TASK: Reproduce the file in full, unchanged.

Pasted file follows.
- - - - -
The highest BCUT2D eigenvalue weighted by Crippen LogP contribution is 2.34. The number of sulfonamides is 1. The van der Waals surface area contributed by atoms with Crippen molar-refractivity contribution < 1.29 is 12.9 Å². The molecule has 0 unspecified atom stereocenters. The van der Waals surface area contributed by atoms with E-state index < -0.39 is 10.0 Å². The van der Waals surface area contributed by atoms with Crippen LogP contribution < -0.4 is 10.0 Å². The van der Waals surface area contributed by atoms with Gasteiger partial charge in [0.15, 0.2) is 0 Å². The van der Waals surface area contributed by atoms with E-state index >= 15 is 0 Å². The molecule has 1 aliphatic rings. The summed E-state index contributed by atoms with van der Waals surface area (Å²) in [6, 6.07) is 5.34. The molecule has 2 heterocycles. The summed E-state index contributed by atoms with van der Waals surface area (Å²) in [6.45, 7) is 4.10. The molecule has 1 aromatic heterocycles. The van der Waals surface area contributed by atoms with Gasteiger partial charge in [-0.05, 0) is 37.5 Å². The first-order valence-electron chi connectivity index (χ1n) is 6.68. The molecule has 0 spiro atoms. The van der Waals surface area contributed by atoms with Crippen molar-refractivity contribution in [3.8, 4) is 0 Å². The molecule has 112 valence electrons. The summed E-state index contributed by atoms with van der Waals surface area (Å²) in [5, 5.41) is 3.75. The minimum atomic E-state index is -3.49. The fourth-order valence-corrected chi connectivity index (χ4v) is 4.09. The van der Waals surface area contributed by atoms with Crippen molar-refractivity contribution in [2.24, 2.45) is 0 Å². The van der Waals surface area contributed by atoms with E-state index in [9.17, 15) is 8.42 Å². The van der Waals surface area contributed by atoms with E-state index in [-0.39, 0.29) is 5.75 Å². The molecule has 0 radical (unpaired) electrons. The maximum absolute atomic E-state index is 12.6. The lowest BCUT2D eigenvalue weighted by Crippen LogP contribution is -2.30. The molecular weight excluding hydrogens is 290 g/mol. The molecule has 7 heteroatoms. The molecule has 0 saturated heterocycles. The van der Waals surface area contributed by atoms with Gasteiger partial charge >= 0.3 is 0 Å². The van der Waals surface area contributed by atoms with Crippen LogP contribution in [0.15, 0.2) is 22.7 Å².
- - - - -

The highest BCUT2D eigenvalue weighted by Crippen LogP contribution is 2.34. The number of sulfonamides is 1. The van der Waals surface area contributed by atoms with Crippen molar-refractivity contribution < 1.29 is 12.9 Å². The molecule has 0 unspecified atom stereocenters. The van der Waals surface area contributed by atoms with E-state index < -0.39 is 10.0 Å². The van der Waals surface area contributed by atoms with Crippen LogP contribution < -0.4 is 10.0 Å². The van der Waals surface area contributed by atoms with Gasteiger partial charge in [0.15, 0.2) is 0 Å². The van der Waals surface area contributed by atoms with E-state index >= 15 is 0 Å². The molecule has 1 aliphatic rings. The summed E-state index contributed by atoms with van der Waals surface area (Å²) in [6, 6.07) is 5.34. The molecule has 2 heterocycles. The summed E-state index contributed by atoms with van der Waals surface area (Å²) in [6.45, 7) is 4.10. The molecule has 1 aromatic heterocycles. The van der Waals surface area contributed by atoms with Gasteiger partial charge in [-0.05, 0) is 37.5 Å². The first-order valence-electron chi connectivity index (χ1n) is 6.68. The molecule has 0 spiro atoms. The van der Waals surface area contributed by atoms with Crippen molar-refractivity contribution in [3.8, 4) is 0 Å². The molecule has 112 valence electrons. The summed E-state index contributed by atoms with van der Waals surface area (Å²) in [5, 5.41) is 3.75. The minimum atomic E-state index is -3.49. The fourth-order valence-corrected chi connectivity index (χ4v) is 4.09. The van der Waals surface area contributed by atoms with Crippen molar-refractivity contribution in [2.24, 2.45) is 0 Å². The van der Waals surface area contributed by atoms with E-state index in [9.17, 15) is 8.42 Å². The van der Waals surface area contributed by atoms with E-state index in [-0.39, 0.29) is 5.75 Å². The molecule has 0 radical (unpaired) electrons. The maximum absolute atomic E-state index is 12.6. The lowest BCUT2D eigenvalue weighted by Crippen LogP contribution is -2.30. The molecular weight excluding hydrogens is 290 g/mol. The molecule has 7 heteroatoms. The molecule has 0 saturated heterocycles. The van der Waals surface area contributed by atoms with Gasteiger partial charge >= 0.3 is 0 Å². The van der Waals surface area contributed by atoms with Crippen LogP contribution in [0.15, 0.2) is 22.7 Å².